Yesterday marked the birthday of tennis champion Helen Jacobs. Born in 1908, Jacobs learned her trade in Berkeley, California before going on to a term as the world’s top-ranked player and the winner of nine Grand Slams. Jacobs was best known as the rival, if frequent victim, of fellow champ Helen Wills Moody, the top women’s star of the late 1920s and 1930s. In eleven matches against Moody, Jacobs went 1-11. And in that one win, Moody retired with an injury while down to Jacobs at the 1933 United States final (precursor to the US Open). It was Moody’s first loss in almost seven years.
Whatever Jacobs’ accomplishments on the court, though, she had a profound influence on the game—and our lives—in another way. She insisted on playing in shorts.
“They were cool and comfortable,” she said, “and increased my mobility so much that I knew I would never want to play in dresses again.” As Jaime Schultz tells us in Qualifying Times, Jacobs refused to back down despite in uproar within tennis:
Through it all, Jacobs maintained her commitment to shorts, telling reporters at the 1933 U.S. National tournament at Forest Hills, “They’re really a tremendous advantage. . . . Nothing but prejudice has prevented our wearing them for years. I know they improve my game and all the other girls say the same. I know I’ve lost many points through my racquet catching in my skirt. Not only that, but they are cooler and enable one to get around so much faster, particularly in the latter stages of a hard match.” Jacobs later confessed that shorts also gave her a “psychological jump” on her opponents: “I thought, too, that I should play better without skirts flapping around my legs. I noticed another thing: my footwork was improving. This, I supposed, was because my legs were more conspicuous than usual, and when I made mistakes in footwork it was very apparent to me.” Her superior play and rationale for the garment struck a chord with other players.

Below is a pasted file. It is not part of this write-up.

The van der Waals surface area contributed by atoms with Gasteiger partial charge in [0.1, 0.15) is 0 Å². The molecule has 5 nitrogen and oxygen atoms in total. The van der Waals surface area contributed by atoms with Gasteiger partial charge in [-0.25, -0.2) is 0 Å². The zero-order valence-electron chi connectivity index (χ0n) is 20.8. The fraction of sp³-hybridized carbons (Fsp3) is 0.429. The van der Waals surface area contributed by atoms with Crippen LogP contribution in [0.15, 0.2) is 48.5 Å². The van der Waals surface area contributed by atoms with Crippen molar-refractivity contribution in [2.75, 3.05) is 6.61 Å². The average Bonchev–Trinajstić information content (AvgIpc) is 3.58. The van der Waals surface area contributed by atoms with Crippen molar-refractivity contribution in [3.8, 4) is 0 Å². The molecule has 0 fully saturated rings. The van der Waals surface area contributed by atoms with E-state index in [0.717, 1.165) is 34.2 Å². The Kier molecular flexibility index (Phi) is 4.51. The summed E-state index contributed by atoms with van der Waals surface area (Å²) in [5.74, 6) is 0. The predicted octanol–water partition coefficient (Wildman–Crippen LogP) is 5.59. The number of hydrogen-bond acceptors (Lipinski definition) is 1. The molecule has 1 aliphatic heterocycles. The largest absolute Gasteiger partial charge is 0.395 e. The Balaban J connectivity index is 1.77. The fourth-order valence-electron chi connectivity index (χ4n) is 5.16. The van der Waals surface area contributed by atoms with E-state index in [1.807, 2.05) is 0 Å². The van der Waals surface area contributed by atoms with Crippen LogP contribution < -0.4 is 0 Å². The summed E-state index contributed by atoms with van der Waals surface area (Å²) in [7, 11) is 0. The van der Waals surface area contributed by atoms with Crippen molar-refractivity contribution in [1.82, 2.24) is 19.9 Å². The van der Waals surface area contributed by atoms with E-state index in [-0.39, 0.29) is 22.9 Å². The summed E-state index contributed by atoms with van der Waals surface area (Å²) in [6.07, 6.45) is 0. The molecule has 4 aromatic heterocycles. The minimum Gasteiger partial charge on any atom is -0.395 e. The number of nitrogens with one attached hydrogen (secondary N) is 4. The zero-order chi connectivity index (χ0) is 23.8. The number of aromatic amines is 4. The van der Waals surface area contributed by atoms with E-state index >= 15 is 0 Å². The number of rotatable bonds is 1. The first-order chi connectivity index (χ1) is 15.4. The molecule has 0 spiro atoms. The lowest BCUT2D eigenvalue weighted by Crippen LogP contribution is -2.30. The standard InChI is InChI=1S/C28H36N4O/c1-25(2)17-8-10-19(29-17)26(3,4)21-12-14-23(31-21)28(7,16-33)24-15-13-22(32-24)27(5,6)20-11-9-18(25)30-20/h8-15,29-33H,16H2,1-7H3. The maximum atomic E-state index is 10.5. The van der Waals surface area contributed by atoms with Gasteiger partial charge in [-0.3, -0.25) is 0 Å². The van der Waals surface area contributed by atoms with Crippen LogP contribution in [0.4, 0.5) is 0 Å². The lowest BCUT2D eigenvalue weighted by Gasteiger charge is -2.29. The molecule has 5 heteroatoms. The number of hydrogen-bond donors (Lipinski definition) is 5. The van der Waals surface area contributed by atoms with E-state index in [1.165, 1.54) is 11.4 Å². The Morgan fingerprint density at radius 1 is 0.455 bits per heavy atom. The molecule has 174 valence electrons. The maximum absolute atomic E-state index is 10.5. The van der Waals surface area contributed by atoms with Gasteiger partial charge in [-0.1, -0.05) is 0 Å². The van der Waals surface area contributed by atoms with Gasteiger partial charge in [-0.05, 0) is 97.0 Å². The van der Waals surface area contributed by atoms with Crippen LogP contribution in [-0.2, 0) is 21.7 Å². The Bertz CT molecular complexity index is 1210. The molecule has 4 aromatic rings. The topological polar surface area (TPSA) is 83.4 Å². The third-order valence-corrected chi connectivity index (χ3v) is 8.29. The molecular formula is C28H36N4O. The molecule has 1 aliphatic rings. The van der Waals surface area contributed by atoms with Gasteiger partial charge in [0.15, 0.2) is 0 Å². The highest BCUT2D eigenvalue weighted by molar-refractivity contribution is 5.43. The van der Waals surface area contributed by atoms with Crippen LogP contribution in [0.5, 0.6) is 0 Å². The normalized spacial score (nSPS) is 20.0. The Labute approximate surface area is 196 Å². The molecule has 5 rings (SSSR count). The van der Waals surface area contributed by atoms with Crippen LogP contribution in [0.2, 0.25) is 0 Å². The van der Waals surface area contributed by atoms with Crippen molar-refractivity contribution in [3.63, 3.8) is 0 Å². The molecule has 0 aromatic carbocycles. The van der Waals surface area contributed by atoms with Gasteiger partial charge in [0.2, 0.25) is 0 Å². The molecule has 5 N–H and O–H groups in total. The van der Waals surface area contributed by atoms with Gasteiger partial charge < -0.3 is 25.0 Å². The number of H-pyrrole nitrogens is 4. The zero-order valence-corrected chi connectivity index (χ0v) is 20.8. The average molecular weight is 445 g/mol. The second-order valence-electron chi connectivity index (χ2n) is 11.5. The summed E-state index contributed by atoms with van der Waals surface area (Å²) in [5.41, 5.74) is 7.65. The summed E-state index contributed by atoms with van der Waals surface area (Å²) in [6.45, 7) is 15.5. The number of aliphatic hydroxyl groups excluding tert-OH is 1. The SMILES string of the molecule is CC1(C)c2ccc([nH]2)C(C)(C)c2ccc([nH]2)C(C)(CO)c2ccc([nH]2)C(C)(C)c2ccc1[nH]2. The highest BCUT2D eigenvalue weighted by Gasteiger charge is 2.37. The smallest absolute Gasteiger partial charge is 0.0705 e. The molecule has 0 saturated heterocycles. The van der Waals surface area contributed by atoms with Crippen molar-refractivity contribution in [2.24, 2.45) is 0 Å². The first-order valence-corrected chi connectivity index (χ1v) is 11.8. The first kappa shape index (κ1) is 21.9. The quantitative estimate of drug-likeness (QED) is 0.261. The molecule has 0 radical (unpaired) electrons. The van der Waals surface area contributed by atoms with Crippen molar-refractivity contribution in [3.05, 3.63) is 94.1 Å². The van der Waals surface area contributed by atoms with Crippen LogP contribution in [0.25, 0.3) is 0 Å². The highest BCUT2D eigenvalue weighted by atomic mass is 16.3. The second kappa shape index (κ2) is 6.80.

To say nothing of the uproar across America:
In the summer of 1936, citizens of several states sought to ban shorts, though there was “some confusion as to whether the issue is moral or esthetic.” Residents of Dover, New Jersey decried the “demi-nudists” who invaded their town in the summer months, and police officers were ordered to “bring them in whenever you see them on the streets.” The town of Covington, Kentucky also objected to shorts on a moral basis. Said the head police matron, “Authorities have enough trouble protecting girls and young women without their flaunting themselves in the faces of men, dressed in such scanty costumes.” In Yonkers, New York, there was concern for the “too fleshy bodies” parading about the street. Municipal leaders did not take the issue lightly, decreeing that “anyone violating the ordinance against shorts in the streets of Yonkers is liable to a fine not exceeding $150 and a sojourn in jail of not more than thirty days.”